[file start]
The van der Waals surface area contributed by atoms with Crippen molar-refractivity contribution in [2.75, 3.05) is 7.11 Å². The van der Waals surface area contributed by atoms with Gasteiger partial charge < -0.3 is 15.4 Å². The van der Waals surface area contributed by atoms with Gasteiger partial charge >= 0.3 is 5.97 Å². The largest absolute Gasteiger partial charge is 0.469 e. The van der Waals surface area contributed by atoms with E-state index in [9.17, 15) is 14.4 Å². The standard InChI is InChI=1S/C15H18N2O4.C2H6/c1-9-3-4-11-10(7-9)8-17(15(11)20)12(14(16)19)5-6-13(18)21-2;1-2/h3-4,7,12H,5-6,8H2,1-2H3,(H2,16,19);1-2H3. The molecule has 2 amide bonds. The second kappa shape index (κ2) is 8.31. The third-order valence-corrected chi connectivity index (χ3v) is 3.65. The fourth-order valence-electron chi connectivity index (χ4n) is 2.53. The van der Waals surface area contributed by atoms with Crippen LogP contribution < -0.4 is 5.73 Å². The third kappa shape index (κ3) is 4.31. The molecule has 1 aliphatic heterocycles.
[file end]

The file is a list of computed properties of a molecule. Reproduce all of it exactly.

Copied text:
The van der Waals surface area contributed by atoms with Crippen molar-refractivity contribution in [2.75, 3.05) is 7.11 Å². The van der Waals surface area contributed by atoms with Gasteiger partial charge < -0.3 is 15.4 Å². The van der Waals surface area contributed by atoms with Gasteiger partial charge >= 0.3 is 5.97 Å². The largest absolute Gasteiger partial charge is 0.469 e. The van der Waals surface area contributed by atoms with E-state index in [9.17, 15) is 14.4 Å². The standard InChI is InChI=1S/C15H18N2O4.C2H6/c1-9-3-4-11-10(7-9)8-17(15(11)20)12(14(16)19)5-6-13(18)21-2;1-2/h3-4,7,12H,5-6,8H2,1-2H3,(H2,16,19);1-2H3. The molecule has 2 amide bonds. The second kappa shape index (κ2) is 8.31. The third-order valence-corrected chi connectivity index (χ3v) is 3.65. The fourth-order valence-electron chi connectivity index (χ4n) is 2.53. The van der Waals surface area contributed by atoms with Crippen LogP contribution < -0.4 is 5.73 Å². The third kappa shape index (κ3) is 4.31. The molecule has 1 aliphatic heterocycles.